The Pharmaceutical Manufacturing Technology Centre (PMTC) has a clear vision to make Ireland the global hub of pharmaceutical process innovation and advanced manufacturing through applied research into advanced technology solutions. The PMTC was established in December 2013 and is led by an industry steering board with an active research programme in leading Irish RPOs, driven by its industry members. Companies access PMTC to create projects & execute world-beating industry-relevant research in advanced technology solutions which address contemporary manufacturing issues.
PMTC focuses on a number of different research themes, addressing issues such as Continuous Processing, Plant Cleaning Processes & Verification, Powder Processing and Chemometrics.
CAPPA has been involved in a number of projects within the PMTC, and is currently a partner in a PMTC Core-Funded research project on cleaning validation. Cleaning validation is a required activity within the pharmaceutical and biological industries. It has a massive impact on plant efficiency, utilities and resources. In some cases as much as 50% of time is spent engaged in cleaning, resulting in a massive impact on downtimes, costs and changeovers. This has become even more problematic in recent years with an increasing focus on smaller production volumes resulting in increased numbers of changeovers and more time spent devoted to cleaning.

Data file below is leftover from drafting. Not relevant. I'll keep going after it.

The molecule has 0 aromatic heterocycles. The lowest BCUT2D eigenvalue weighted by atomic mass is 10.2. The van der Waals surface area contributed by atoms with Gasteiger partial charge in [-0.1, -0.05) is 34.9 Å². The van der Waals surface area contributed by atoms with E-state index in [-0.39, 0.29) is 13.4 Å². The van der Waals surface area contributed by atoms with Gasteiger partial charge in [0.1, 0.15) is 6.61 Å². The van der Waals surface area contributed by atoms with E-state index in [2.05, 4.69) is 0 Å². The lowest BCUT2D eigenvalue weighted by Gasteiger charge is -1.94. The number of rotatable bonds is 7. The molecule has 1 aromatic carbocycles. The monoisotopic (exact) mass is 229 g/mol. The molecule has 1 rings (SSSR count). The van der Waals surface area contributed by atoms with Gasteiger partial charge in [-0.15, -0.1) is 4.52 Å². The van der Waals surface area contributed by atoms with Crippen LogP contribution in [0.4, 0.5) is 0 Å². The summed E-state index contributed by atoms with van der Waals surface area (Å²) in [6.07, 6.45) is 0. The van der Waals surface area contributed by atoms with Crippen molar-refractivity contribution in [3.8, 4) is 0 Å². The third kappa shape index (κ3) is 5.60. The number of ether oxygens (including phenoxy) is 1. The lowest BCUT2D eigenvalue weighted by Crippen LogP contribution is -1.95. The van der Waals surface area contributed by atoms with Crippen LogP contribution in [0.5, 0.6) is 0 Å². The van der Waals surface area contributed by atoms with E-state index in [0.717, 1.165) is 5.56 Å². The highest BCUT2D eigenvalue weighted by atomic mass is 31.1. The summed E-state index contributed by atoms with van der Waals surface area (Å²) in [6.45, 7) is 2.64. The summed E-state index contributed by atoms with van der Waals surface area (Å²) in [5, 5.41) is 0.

From both a regulatory and industry standpoint, cleaning validation is recognised as an important activity to establish that product cross contamination is controlled to ensure patient safety and product quality, and forms an important component of Process Analytical Technology (PAT). Cleaning validation is an on-going activity within these cGMP compliant environments, which necessitates the investment of significant resources and time. Current analytical ways for validation of the cleanliness of the environment include; HPLC/UPLC, Total Organic Carbon (TOC), UV and conductivity.
Deep UV Resonance Raman Spectroscopy for Cleaning Verification
The objectives of this project are to build a bench top prototype to determine the detection/sensitivity of Deep UV Resonance Raman Spectroscopy for use with the pharmaceutical excipients, APIs and cleaning agents, and to investigate the applicability of using an optical fibre to develop a contact probe for hard to reach areas. Deep UV Resonance Raman Spectroscopy (DUVRRS) provides a combined Raman and fluorescence spectra measurement with improved detection limits versus Surface-Enhanced Raman spectroscopy (SERS), and a considerable feedback on contaminant levels and identity can be achieved with minimal sample preparation. Specific improvements on existing technologies like HPLC are contained within an easy-to-use analysis protocol.